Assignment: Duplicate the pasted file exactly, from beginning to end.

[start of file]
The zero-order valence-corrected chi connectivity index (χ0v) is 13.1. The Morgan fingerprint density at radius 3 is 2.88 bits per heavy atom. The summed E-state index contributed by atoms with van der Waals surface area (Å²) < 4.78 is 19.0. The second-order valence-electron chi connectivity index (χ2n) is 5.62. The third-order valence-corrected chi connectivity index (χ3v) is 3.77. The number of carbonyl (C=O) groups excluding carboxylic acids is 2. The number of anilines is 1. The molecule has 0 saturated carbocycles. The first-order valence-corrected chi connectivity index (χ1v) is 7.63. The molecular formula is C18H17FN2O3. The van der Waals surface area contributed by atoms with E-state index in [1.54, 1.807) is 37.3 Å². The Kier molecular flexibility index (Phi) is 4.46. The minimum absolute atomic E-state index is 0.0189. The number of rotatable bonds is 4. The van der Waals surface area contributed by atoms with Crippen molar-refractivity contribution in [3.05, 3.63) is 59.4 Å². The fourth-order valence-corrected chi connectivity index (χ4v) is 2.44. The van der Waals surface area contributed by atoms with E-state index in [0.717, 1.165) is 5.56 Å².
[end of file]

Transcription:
The zero-order valence-corrected chi connectivity index (χ0v) is 13.1. The Morgan fingerprint density at radius 3 is 2.88 bits per heavy atom. The summed E-state index contributed by atoms with van der Waals surface area (Å²) < 4.78 is 19.0. The second-order valence-electron chi connectivity index (χ2n) is 5.62. The third-order valence-corrected chi connectivity index (χ3v) is 3.77. The number of carbonyl (C=O) groups excluding carboxylic acids is 2. The number of anilines is 1. The molecule has 0 saturated carbocycles. The first-order valence-corrected chi connectivity index (χ1v) is 7.63. The molecular formula is C18H17FN2O3. The van der Waals surface area contributed by atoms with E-state index in [1.54, 1.807) is 37.3 Å². The Kier molecular flexibility index (Phi) is 4.46. The minimum absolute atomic E-state index is 0.0189. The number of rotatable bonds is 4. The van der Waals surface area contributed by atoms with Crippen molar-refractivity contribution in [3.05, 3.63) is 59.4 Å². The fourth-order valence-corrected chi connectivity index (χ4v) is 2.44. The van der Waals surface area contributed by atoms with E-state index in [0.717, 1.165) is 5.56 Å².